The furore surrounding the so-called ‘mad cow’ diseases is an important and controversial episode of recent years. Although it peaked several years ago, the topic is still of great medical significance, influencing the way members of the public think about and experience science and scientists.
Building Responsive Cities: Technology, Design, and Development
Even as new supercities pop up around the world, with populations in the tens of millions, urban planning remains stuck in an older time. As Dennis Frenchman says, “Amazingly very little progress has been made ... We’re using basically the models and methods of the 1920s.” Frenchman says we need to confront
Analysis of 2010 midterm elections: Vanderbilt experts
[Vanderbilt has a 24/7 video and audio studio with a dedicated fiber optic line and ISDN line. Use of the TV studio with Vanderbilt experts is free, except for reserving fiber time.] Voters didn’t always look at incumbents’ political records: The continued weak economy, widespread public distrust and massive spending by special interest groups allkeep reading »
Video: Health care reform in the community
Dr. Bill Paul, Metro Nashville’s director of public health, discusses “health care reform in the community” with the Healthcare Delivery Systems course taught by Sharon Shields, professor of the practice of health promotion and education. Media Contact: Ann Marie Deer Owens, (615) 322-NEWS firstname.lastname@example.org
Video: Thomas E. Mann on the 2010 Midterm Elections
Noted congressional scholar Thomas E. Mann spoke at Vanderbilt University Oct. 28 about the outlook for the 2010 midterm elections. The public lecture was sponsored by Vanderbilt’s Center for the Study of Democratic Institutions. Mann, the W. Averell Harriman Chair and senior fellow in Governance Studies at The Brookings Institution, spoke five days before voterskeep reading »
Democracy after Citizens United
Just when it seemed the corrosive influence of big money on American politics could not be greater, the Supreme Court gave corporations full license to exercise ‘free speech’ during campaign season. Renowned legal scholar Lawrence Lessig and his respondents debate the most effective response to the 2010 Citizens United ru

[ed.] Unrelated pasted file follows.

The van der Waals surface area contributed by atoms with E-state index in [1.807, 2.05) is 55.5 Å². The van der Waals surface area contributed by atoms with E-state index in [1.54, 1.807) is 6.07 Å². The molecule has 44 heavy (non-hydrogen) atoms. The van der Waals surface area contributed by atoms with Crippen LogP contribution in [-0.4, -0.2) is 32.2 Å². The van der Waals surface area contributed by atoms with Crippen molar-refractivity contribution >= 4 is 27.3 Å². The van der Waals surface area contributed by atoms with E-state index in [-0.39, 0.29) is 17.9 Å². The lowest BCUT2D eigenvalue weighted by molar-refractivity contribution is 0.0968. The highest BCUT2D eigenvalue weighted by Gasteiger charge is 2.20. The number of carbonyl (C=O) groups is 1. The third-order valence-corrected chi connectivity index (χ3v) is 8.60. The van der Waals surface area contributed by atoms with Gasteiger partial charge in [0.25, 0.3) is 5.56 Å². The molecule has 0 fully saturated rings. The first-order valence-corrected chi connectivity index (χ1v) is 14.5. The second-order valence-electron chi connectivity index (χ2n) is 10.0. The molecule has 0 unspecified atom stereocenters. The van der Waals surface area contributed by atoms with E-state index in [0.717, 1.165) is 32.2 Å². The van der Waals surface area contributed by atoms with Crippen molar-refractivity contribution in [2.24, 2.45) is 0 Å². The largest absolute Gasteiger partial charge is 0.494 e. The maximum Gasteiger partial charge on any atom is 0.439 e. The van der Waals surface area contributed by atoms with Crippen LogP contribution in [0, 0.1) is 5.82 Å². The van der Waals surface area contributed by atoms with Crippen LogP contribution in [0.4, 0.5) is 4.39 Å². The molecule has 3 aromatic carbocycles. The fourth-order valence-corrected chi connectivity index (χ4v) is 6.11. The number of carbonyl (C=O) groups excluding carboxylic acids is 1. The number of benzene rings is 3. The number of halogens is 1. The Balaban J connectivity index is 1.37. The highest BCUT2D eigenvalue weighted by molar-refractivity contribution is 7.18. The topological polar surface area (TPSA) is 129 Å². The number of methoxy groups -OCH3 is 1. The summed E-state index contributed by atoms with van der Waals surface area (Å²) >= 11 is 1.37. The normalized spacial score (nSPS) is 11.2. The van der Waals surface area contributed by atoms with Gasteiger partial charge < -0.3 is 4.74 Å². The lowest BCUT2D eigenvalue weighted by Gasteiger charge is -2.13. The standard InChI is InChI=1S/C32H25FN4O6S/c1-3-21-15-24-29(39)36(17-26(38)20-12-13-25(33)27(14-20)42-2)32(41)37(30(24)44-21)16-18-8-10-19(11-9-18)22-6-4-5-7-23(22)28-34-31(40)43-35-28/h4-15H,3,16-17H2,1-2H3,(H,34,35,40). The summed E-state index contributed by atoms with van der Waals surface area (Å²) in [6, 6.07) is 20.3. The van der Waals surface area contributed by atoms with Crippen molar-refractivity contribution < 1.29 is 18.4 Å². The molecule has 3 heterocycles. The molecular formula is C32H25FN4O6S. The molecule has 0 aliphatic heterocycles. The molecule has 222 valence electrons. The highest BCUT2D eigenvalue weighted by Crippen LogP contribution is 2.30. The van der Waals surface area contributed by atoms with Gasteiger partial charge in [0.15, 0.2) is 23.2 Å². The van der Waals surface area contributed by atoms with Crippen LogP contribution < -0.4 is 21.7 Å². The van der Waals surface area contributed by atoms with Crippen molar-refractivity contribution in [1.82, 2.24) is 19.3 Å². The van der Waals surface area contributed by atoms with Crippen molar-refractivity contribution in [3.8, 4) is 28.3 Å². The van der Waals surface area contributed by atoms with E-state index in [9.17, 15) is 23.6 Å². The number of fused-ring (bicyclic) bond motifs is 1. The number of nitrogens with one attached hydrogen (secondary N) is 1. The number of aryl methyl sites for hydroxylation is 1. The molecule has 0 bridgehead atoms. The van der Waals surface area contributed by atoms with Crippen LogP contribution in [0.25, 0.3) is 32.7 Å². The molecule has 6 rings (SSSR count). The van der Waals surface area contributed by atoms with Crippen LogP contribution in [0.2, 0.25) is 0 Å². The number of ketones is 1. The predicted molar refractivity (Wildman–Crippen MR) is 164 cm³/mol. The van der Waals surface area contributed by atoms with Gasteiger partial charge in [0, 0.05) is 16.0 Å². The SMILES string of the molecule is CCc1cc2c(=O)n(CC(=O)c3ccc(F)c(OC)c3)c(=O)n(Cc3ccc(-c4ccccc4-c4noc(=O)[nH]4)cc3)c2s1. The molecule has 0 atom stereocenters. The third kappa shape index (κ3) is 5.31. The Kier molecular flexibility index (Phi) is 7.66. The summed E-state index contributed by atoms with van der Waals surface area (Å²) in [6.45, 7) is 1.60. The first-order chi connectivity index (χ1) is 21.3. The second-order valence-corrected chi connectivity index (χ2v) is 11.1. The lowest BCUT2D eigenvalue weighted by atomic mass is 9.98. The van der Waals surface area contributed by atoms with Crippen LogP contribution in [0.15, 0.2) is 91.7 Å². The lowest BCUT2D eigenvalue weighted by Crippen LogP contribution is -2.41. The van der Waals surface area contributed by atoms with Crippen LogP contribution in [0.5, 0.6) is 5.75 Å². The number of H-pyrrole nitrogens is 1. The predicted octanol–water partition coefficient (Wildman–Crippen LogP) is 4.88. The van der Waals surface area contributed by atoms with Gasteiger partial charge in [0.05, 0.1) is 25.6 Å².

Honors Colloquium: "Why Immigration Reform Is So Difficult: Latinos as Threat in the Media"
Speaker Leo R. Chavez is a Professor of anthropology at University of California, Irvine and Director of the Center for Research on Latinos in a Global Society. Perceptions about race shape everyday experiences, public policies, opportunities for individual achievement, and relations across racial and ethnic lines. URI's Fall Honors Colloquium will explore key issues of race, showing how race still matters.
Honors Colloquium: "Why America Can't Think Straight About Race (Even with a Black President)"
Sut Jhally is a Professor of Communication at the University of Massachusetts at Amherst and founder and Executive Director of the Media Education Foundation (MEF). Perceptions about race shape everyday experiences, public policies, opportunities for individual achievement, and relations across racial and ethnic lines. URI's Fall Honors Colloquium will explore key issues of race, showing how race still matters.
COM365 Fall 2010 Session 9
COM365 Public Relations Session Nine 11/02/10 Suzanne Scholz Guest: Jennifer Vides
Open Classroom Series 11-03-10 #1
Open Classroom Series 11-03-10 Policy Advice to the Governor Post-Election Analysis Chris Bosso and MassASPA
Open Classroom Series 11-03-10 #2
Open Classroom Series 11-03-10 Policy Advice to the Governor Post-Election Analysis William Mayer